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I don’t have any children, and parenthood is looking even less interesting to me, over time, than it ever was. Today the BBC has been discussing discrimination against women who become pregnant. The Open University has a plain-speaking article on the financial cost of parenthood, which lays down some possibly unpalatable truths for prospective parents.

I don’t think I’m the best person to be talking about this topic, starting with my position on the male side of the gender divide that polarizes discussion on this topic. I tend to think that, since the Sexual Revolution freed women from unplanned pregnancy, they were free to make choices about whether to have children or not. I see many women exercising that choice, by having children later in life, or not at all.

If you want to build up a career, you can not expect to walk away in the middle of the process, with no guarantees that you will ever return to your previous enthusiasm or ability, and expect there to be no consequences. By way of comparison: if a university student missed the whole of her third year, because she stopped studying to have a child, would she expect the university to grant her the degree as if she had done the work?

I’m not disputing that having and raising a child is work; of course it is, and bloody hard work it is too, but it is not useful work in the context of the society and economy we live in today. It is a decision that people make for their personal fulfilment, and the world does not need any more people – it is already overloaded. Since the decision to have a child is your ticket to twenty years of financial burden and daily aggravation, it is not one to be made lightly, or forced on parents through ignorance or coercion. In an ideal world, that is.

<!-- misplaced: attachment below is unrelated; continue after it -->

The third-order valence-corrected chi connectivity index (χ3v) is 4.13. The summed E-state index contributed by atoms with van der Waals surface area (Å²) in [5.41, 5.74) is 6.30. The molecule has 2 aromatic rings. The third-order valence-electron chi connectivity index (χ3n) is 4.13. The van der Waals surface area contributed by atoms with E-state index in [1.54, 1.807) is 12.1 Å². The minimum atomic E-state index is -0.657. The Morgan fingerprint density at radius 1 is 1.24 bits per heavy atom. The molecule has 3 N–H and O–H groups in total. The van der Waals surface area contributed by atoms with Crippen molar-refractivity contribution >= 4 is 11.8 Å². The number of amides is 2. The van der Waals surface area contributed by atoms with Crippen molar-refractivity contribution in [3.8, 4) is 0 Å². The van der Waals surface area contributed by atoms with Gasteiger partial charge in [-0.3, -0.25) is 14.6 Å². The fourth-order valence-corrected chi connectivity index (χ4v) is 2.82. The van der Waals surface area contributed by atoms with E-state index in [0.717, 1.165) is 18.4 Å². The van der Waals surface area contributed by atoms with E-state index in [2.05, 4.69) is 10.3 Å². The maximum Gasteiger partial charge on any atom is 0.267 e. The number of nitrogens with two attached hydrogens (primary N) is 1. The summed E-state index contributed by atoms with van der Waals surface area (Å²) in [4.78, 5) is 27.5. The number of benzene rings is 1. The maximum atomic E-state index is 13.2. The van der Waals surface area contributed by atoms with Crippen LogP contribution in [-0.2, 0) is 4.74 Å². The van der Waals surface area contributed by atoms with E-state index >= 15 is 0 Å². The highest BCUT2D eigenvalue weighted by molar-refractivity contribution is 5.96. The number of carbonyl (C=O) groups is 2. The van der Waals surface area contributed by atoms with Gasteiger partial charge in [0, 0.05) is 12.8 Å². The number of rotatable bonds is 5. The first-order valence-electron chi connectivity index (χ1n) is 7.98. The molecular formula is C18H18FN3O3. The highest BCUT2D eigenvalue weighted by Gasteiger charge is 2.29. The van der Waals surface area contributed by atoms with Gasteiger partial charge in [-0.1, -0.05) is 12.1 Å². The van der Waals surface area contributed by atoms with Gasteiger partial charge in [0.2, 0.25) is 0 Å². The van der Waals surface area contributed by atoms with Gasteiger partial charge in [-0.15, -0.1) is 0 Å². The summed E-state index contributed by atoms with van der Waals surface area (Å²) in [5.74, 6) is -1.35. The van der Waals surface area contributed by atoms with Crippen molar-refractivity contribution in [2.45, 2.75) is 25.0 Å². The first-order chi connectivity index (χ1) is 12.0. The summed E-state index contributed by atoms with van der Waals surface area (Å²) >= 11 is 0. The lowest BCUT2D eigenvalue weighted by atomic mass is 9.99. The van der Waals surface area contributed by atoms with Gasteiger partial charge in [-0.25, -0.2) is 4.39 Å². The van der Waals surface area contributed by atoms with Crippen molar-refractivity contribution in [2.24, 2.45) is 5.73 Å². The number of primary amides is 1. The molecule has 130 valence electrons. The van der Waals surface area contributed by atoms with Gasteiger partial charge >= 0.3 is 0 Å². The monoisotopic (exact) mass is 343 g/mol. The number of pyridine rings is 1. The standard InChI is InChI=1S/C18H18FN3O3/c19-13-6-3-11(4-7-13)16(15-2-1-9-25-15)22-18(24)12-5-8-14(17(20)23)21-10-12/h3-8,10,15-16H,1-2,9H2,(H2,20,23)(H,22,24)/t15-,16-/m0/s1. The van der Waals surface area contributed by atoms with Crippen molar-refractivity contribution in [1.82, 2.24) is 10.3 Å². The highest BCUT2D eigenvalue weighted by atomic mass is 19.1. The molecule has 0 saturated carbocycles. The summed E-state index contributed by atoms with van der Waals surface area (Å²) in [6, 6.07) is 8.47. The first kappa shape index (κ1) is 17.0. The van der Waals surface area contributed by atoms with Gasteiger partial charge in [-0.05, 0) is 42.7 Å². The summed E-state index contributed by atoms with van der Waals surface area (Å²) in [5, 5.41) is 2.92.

People have noticed how much harder it has become – you only need to look at the demographics in Europe to see how birth rates are falling in general. Most of this decrease can be attributed to the educated classes of society, who are tending to stop at one child, maybe two, if they have any. The lumpenproletariat continue to breed as before, heedless of the cost.

This article has a more detailed analysis of the financial situation affecting working people throughout Europe, and places the blame squarely on increased taxation, which can be traced back to the socialist policies of European governments. With 70% of under-30s in Italy still living with their parents, because it’s too expensive to set up their own homes, is it surprising that the average birth rate, per person is 1.2? (A “replacement level” that keeps population steady is about 2.2.) So much of their money goes into funding the elderly, via the social system, that there is little left for this generation.

This relates to today’s discussion, because support for mothers, to offset the financial disadvantages of having a child, comes from taxes on the rest of us. Why should I pay for someone else’s children? I have friends with children, and they all seem to have gone in to parenthood with open eyes, and seem to me to be getting much more out of it as a result.

Written by brian t

November 25, 2005 at 3:13 pm

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